Notes for Remarks by Craig Dalton Veterans Ombudsman to the House of Commons Standing Committee on Veterans Affairs (ACVA) on 2019 Report Card and Future Priorities

June 10, 2019 – Ottawa, Ontario – Office of the Veterans Ombudsman

Chair, Committee Members:

Thank you for inviting me here today and for providing me with the opportunity to share the results of our 2019 Office of the Veterans Ombudsman (OVO) Report Card. I would also like to take this opportunity – my first such opportunity to appear before you – to highlight some of our ongoing work as well as outline my priorities going forward. I am joined today by the Deputy Veterans Ombudsman – Sharon Squire.

As you know, the mandate of the Office of the Veterans Ombudsman is to respond to individual complaints from Veterans and their families and, in cases where Veterans are treated unfairly, to work for fair outcomes. We are also mandated to investigate systemic issues and, where appropriate, to make recommendations to improve Veterans Affairs Canada programs and services. The OVO Annual Report Card, first introduced in 2017, is a tool that we use to capture, track and report on action taken in response to recommendations that we have made to Veterans Affairs.  

The aim of the Report Card is twofold. Firstly, it is to acknowledge and highlight progress – to recognize where government has acted on and implemented OVO recommendations to improve services to Veterans. Secondly, and most importantly, the Report Card provides us with an opportunity to shine a light on areas that need further attention; to highlight areas where more work needs to be done to ensure fair outcomes for Veterans.

The 2019 Report Card does just that. Over the past year, the Government has fully implemented 6 and partially implemented 4 additional OVO recommendations. Of particular note, the following changes have been implemented to improve programs and services for Veterans:

1. Veterans will now be retroactively compensated for treatment benefits from the date of disability application as opposed to the date of decision;

2. at the age of 65,  Veterans with a diminished earnings capacity will now receive 70 percent of their  Income Replacement Benefit; and,

3. issuance of a Veterans Service Card

These are much needed and well-received improvements. At the same time, it is also important to shine a light on areas that have not yet received the level of attention necessary to effect change. At present, there are 13 outstanding OVO recommendations that have yet to be implemented. The majority of outstanding recommendations are in the areas of “Health Care Supports” and “Service Delivery” – the two areas that continue to make up the majority of complaints that we receive from Veterans. Of these outstanding recommendations, I have recommended the following as priority action items to the Minister of Veterans Affairs:

  1. Expanding access to caregiver benefits that assist injured Veterans with meeting their daily needs, ranging from activities like household tasks, transportation to medical appointments, and child care.
  2. Providing fair and adequate access to long term care and the Veterans Independence Program.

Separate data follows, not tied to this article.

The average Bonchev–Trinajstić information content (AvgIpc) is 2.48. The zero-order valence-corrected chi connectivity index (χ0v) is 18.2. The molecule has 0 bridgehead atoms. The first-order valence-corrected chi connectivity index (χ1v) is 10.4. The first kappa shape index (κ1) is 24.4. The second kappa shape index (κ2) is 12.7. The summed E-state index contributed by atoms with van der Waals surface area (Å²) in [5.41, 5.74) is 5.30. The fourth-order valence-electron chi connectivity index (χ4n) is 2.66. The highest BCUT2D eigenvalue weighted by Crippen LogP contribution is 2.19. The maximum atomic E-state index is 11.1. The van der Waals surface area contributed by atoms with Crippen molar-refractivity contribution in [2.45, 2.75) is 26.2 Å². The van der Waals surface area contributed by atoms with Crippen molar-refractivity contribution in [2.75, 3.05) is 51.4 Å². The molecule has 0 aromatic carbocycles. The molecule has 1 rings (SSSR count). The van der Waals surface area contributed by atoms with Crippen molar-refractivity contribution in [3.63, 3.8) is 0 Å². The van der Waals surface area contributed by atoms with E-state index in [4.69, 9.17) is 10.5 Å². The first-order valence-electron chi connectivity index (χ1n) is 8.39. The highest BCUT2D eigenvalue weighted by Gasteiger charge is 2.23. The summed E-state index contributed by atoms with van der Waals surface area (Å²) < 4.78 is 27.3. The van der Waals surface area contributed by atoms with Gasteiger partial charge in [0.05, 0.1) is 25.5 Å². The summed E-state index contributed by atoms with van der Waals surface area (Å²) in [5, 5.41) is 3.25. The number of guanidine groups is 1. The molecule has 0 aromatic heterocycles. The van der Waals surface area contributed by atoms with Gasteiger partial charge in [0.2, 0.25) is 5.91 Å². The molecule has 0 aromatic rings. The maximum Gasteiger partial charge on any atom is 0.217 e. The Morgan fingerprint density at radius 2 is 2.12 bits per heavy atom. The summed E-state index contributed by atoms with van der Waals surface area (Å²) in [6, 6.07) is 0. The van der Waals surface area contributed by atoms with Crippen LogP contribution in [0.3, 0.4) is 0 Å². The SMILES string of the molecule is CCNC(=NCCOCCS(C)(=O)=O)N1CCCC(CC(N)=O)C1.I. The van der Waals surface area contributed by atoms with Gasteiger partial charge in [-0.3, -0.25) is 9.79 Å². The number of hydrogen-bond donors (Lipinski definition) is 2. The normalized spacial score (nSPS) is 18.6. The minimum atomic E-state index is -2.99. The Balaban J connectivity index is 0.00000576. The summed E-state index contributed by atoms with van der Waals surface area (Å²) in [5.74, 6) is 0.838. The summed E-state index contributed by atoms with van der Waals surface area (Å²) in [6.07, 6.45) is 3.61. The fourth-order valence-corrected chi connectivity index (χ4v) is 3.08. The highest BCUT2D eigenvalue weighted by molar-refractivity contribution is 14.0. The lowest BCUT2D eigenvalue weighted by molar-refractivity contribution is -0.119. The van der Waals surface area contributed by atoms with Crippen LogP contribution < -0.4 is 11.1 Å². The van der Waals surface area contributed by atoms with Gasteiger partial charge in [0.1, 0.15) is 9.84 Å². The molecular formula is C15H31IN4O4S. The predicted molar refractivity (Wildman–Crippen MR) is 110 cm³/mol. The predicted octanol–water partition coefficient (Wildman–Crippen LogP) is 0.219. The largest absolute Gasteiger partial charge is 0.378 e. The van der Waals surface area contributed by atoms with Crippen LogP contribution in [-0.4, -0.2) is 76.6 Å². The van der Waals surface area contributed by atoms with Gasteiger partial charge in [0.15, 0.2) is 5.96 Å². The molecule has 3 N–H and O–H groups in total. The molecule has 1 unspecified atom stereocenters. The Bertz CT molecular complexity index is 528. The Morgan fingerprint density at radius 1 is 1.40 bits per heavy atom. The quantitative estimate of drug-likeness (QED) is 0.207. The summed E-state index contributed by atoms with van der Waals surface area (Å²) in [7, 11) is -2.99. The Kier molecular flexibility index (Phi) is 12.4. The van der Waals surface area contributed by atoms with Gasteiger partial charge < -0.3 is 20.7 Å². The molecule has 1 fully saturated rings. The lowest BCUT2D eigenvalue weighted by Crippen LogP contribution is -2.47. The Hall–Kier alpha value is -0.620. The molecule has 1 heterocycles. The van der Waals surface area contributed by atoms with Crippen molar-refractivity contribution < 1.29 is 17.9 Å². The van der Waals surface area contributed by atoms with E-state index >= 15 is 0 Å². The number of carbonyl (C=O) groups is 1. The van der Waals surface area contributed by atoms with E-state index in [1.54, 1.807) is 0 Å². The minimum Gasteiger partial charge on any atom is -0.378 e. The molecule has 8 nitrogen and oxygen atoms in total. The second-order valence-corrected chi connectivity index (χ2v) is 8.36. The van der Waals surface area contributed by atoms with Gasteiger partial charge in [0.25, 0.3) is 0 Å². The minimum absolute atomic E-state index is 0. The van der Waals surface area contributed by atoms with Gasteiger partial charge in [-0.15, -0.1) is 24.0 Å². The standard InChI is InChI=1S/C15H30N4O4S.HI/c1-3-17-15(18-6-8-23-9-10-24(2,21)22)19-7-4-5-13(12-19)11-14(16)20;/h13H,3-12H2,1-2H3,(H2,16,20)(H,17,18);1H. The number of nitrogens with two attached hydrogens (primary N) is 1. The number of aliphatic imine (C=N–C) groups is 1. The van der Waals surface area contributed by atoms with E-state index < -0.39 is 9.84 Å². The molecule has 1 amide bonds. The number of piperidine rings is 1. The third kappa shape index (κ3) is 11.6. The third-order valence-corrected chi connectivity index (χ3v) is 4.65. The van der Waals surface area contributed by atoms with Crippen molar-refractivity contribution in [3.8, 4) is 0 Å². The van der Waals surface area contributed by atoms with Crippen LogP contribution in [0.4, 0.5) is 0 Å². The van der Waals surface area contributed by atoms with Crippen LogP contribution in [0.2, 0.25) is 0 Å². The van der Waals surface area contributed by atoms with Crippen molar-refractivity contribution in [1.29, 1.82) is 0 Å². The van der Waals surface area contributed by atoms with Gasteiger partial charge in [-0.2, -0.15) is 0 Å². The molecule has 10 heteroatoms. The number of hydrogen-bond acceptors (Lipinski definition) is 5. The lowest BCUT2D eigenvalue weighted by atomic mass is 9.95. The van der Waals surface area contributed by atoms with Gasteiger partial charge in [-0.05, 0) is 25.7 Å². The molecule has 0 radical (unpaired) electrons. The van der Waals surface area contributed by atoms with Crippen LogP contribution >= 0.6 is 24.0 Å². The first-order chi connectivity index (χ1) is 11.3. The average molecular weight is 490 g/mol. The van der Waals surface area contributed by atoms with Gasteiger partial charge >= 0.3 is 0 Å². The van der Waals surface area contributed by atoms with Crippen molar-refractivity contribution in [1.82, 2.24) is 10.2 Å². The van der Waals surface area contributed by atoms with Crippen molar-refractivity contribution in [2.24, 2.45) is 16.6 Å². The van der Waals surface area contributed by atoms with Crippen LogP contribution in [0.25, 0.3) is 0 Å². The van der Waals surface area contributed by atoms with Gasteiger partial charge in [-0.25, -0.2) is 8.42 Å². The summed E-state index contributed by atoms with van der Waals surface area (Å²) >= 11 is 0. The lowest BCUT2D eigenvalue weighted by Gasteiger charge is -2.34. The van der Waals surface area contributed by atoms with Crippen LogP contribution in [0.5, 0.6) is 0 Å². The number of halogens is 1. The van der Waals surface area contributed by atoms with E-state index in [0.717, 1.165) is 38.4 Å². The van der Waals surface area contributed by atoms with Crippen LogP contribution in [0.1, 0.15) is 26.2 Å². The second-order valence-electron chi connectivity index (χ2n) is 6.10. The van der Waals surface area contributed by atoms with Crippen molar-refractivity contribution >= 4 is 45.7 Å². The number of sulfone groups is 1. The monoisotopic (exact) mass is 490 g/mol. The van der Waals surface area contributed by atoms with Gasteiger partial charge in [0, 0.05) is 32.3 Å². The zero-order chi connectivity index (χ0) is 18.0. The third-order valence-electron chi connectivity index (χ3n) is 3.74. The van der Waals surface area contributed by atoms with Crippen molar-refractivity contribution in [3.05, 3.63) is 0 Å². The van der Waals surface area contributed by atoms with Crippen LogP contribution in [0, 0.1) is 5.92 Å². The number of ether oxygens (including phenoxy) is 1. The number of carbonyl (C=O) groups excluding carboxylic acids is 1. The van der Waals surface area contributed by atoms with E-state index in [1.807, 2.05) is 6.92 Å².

3. Covering mental health treatment for family members in their own right.

The OVO will follow the Government’s actions closely on remaining recommendations and will keep you and Canadians informed as we continue our work to support fair outcomes for individual Veterans and make recommendations to improve programs and services.

I would also like to take this opportunity to share my priorities with you – priorities that have been developed over the past few months based on what we have heard from individual Veterans and their families and through engagement with Veterans organizations, Veterans advocates, the Veterans Ombudsman Advisory Council and a variety of stakeholder and partners.

My priorities are:

  1. OVO direct support to Veterans – to enhance front-line ombudsman services to Veterans and their families (this work is ongoing);
  2. Health Care Supports – to examine health care supports provided to Veterans and their families with a particular emphasis on those with a mental health diagnosis;
  3. Transition – to begin with an evaluation of vocational rehabilitation program and service outcomes;
  4. Families – to evaluate the effectiveness of VAC programs and services provided to families;
  5. Women Veterans –  to evaluate the effectiveness of VAC programs and services provided to women Veterans;
  6. Reserve Veterans – to evaluate the effectiveness of VAC programs and services provided to Reserve Veterans (this work is ongoing); and
  7. Financial Security – to monitor implementation and complete a financial analysis of Pension for Life (this work is ongoing).

 

In summary, the 2019 Report Card highlights a number of improvements to Veteran programs and services. It also highlights areas where more work needs to be done. We, at the Office of the Veterans Ombudsman remain committed to doing our part and to working with Veterans and with any and all Veteran stakeholders and partners to continue to advance fairness for Veterans and their families. Thank you. I look forward to your questions.

 

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